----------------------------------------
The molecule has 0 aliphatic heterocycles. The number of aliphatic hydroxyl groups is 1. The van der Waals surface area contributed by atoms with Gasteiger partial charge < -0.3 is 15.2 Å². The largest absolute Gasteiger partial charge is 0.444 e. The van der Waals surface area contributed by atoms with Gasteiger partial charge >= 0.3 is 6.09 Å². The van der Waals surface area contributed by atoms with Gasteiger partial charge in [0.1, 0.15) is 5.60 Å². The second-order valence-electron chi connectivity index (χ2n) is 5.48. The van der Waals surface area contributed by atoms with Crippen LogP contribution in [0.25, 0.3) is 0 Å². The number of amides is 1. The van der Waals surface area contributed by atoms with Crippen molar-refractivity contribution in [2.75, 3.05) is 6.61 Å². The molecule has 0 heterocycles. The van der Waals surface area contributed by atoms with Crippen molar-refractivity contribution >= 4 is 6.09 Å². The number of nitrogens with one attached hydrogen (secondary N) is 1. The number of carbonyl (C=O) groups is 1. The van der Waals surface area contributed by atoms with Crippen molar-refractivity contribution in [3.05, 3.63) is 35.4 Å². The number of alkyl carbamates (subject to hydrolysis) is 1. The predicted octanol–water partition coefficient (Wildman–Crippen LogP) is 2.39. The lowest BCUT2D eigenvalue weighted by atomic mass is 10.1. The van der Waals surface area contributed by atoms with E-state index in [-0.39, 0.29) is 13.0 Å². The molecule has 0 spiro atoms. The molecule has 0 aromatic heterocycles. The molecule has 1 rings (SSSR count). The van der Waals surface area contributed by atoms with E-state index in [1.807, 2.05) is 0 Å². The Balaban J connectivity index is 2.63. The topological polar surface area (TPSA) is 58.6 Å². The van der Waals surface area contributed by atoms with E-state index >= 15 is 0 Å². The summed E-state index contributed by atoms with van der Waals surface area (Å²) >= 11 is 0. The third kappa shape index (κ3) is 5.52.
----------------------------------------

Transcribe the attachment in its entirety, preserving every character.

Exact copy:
The molecule has 0 aliphatic heterocycles. The number of aliphatic hydroxyl groups is 1. The van der Waals surface area contributed by atoms with Gasteiger partial charge < -0.3 is 15.2 Å². The largest absolute Gasteiger partial charge is 0.444 e. The van der Waals surface area contributed by atoms with Gasteiger partial charge >= 0.3 is 6.09 Å². The van der Waals surface area contributed by atoms with Gasteiger partial charge in [0.1, 0.15) is 5.60 Å². The second-order valence-electron chi connectivity index (χ2n) is 5.48. The van der Waals surface area contributed by atoms with Crippen LogP contribution in [0.25, 0.3) is 0 Å². The number of amides is 1. The van der Waals surface area contributed by atoms with Crippen molar-refractivity contribution in [2.75, 3.05) is 6.61 Å². The molecule has 0 heterocycles. The van der Waals surface area contributed by atoms with Crippen molar-refractivity contribution >= 4 is 6.09 Å². The number of nitrogens with one attached hydrogen (secondary N) is 1. The number of carbonyl (C=O) groups is 1. The van der Waals surface area contributed by atoms with Crippen molar-refractivity contribution in [3.05, 3.63) is 35.4 Å². The number of alkyl carbamates (subject to hydrolysis) is 1. The predicted octanol–water partition coefficient (Wildman–Crippen LogP) is 2.39. The lowest BCUT2D eigenvalue weighted by atomic mass is 10.1. The van der Waals surface area contributed by atoms with E-state index in [-0.39, 0.29) is 13.0 Å². The molecule has 0 spiro atoms. The molecule has 0 aromatic heterocycles. The molecule has 1 rings (SSSR count). The van der Waals surface area contributed by atoms with E-state index in [1.807, 2.05) is 0 Å². The Balaban J connectivity index is 2.63. The topological polar surface area (TPSA) is 58.6 Å². The van der Waals surface area contributed by atoms with E-state index >= 15 is 0 Å². The summed E-state index contributed by atoms with van der Waals surface area (Å²) >= 11 is 0. The third kappa shape index (κ3) is 5.52.